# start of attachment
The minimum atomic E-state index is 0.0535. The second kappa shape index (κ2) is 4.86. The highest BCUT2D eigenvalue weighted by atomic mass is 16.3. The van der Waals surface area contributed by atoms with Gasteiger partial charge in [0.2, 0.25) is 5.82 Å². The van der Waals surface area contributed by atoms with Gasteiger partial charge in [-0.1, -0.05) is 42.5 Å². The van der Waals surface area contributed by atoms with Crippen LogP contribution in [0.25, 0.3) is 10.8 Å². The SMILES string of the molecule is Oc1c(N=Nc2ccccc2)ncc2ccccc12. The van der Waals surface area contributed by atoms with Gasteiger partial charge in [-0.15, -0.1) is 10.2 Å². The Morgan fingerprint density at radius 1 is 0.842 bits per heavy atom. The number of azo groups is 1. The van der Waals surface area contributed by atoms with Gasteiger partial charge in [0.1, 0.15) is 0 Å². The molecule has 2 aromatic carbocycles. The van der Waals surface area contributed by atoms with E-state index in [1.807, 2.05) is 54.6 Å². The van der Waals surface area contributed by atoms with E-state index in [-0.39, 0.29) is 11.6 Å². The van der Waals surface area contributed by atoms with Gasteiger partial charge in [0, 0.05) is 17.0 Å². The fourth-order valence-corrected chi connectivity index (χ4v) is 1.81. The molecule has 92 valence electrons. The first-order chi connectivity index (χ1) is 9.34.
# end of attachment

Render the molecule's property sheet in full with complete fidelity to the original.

The minimum atomic E-state index is 0.0535. The second kappa shape index (κ2) is 4.86. The highest BCUT2D eigenvalue weighted by atomic mass is 16.3. The van der Waals surface area contributed by atoms with Gasteiger partial charge in [0.2, 0.25) is 5.82 Å². The van der Waals surface area contributed by atoms with Gasteiger partial charge in [-0.1, -0.05) is 42.5 Å². The van der Waals surface area contributed by atoms with Crippen LogP contribution in [0.25, 0.3) is 10.8 Å². The SMILES string of the molecule is Oc1c(N=Nc2ccccc2)ncc2ccccc12. The van der Waals surface area contributed by atoms with Gasteiger partial charge in [-0.15, -0.1) is 10.2 Å². The Morgan fingerprint density at radius 1 is 0.842 bits per heavy atom. The number of azo groups is 1. The van der Waals surface area contributed by atoms with Gasteiger partial charge in [0.1, 0.15) is 0 Å². The molecule has 2 aromatic carbocycles. The van der Waals surface area contributed by atoms with E-state index in [1.807, 2.05) is 54.6 Å². The van der Waals surface area contributed by atoms with E-state index in [-0.39, 0.29) is 11.6 Å². The van der Waals surface area contributed by atoms with Gasteiger partial charge in [0, 0.05) is 17.0 Å². The fourth-order valence-corrected chi connectivity index (χ4v) is 1.81. The molecule has 92 valence electrons. The first-order chi connectivity index (χ1) is 9.34.